Fed Officials See Economy Weakening After Job Losses


Two Federal Reserve bank presidents suggested that the U.S. economy is weakening after the labor market shrank in August, and that the housing market shows no sign of recovery.

Janet Yellen, head of the San Francisco Fed, cited "significant downward pressure based on recent data indicating further weakening in the housing sector and the tightening of financial markets.'' Atlanta Fed President Dennis Lockhart said employment began softening in June. He also declined to repeat remarks he made just four days ago that there weren't "conclusive'' signs of a faltering economy.

Treasuries rallied as traders interpreted their remarks as signaling an interest-rate cut next week in order to preserve the six-year expansion.

Yellen's remarks are "a clear sign that she will be arguing for a rate cut,'' said Allen Sinai, president of New York-based Decision Economics. ``There's not much to lose for the Fed in cutting rates on Sept. 18. There's potentially a lot to lose if they don't cut rates, in terms of the economy and the markets.''

Separately, Dallas Fed President Richard Fisher said that he's "generally encouraged'' about the state of the economy and that the August job losses represented an "occasional discordant note.'' Fed Governor Frederic Mishkin speaks later today.

Payrolls are one of the main indicators, along with sales, wages and production, which help determine the start of economic contractions.

Looking Forward

"It is critical to take a forward-looking approach -- gauging the effects of recent developments on the outlook, and, importantly, the risks to that outlook,'' Yellen said in a speech to a conference in San Francisco. Declining home prices and rising unemployment may cause ``significant'' risks to consumer spending, she said.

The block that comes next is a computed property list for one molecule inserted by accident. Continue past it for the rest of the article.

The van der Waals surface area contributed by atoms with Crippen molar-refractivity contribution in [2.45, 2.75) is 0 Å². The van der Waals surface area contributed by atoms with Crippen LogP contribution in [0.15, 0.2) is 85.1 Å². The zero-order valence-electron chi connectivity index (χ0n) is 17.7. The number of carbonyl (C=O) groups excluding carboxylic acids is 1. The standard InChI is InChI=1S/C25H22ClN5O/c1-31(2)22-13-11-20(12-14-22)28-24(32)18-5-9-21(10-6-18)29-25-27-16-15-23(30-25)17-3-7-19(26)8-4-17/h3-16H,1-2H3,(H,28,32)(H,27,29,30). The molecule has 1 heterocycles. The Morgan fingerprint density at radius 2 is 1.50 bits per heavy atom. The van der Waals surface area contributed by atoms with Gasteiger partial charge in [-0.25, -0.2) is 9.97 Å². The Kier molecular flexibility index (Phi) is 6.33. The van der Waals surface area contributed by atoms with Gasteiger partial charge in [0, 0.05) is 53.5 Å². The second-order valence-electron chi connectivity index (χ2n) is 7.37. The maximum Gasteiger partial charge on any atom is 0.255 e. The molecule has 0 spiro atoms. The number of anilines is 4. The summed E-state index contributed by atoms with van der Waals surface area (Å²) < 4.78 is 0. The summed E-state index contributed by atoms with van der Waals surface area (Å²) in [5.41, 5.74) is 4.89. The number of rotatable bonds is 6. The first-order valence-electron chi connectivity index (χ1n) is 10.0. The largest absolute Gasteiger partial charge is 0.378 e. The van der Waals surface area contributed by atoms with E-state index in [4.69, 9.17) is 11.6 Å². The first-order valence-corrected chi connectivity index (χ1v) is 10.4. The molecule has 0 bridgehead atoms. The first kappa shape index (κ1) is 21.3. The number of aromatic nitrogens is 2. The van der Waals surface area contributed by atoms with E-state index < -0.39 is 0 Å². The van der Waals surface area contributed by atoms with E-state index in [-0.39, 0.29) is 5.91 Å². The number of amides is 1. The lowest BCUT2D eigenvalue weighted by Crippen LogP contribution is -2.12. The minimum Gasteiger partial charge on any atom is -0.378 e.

Lockhart and Yellen both vote on rates in 2009, though they participate in the FOMC discussions. Officials gather in Washington on Sept. 18.

Gains in Treasuries sent the yield on the benchmark two-year note down to the lowest since September 2005. The yield fell to 3.83 percent at 12:17 p.m. in New York, below the Fed's 5.25 percent target rate for overnight loans between banks. Stocks fell.

Employers cut 4,000 workers in August, the Labor Department said Sept. 7. None of the 88 economists surveyed by Bloomberg News predicted a decline. Revised figures showed job gains slowed from a 188,000 pace in May to 69,000 in June and 68,000 in July.

Impact of Jobs Figure

"Last Thursday, I said in a speech that I have not seen conclusive signs of weakness in the broader economy,'' Lockhart said at an event sponsored by the Atlanta Business Chronicle. "Friday's data, however, shows employment was beginning to soften back in June. This news should be evaluated with recently positive reports in retail sales.''

Philadelphia Fed President Charles Plosser said at the weekend that policy makers shouldn't put too much stress on the loss of jobs in August, and that he hadn't made up his mind yet on a rate cut.

"We want to be careful not to overweight one piece of information,'' Plosser said in an interview after a speech in Waikoloa, Hawaii, on Sept. 8. While the employment drop "was not encouraging,'' he said ``there's a lot of conflicting data out there,'' noting gains in retail sales.

Economists and investors expect the Federal Open Market Committee to lower its main interest rate by at least a quarter- percentage point from 5.25 percent next week.

After the Fed on Aug. 7 said inflation was still its "predominant'' concern, the central bank revised its outlook on Aug. 17 to say that economic risks had risen ``appreciably.''

 


Bloomberg
9/10/2007 10:54:15 AM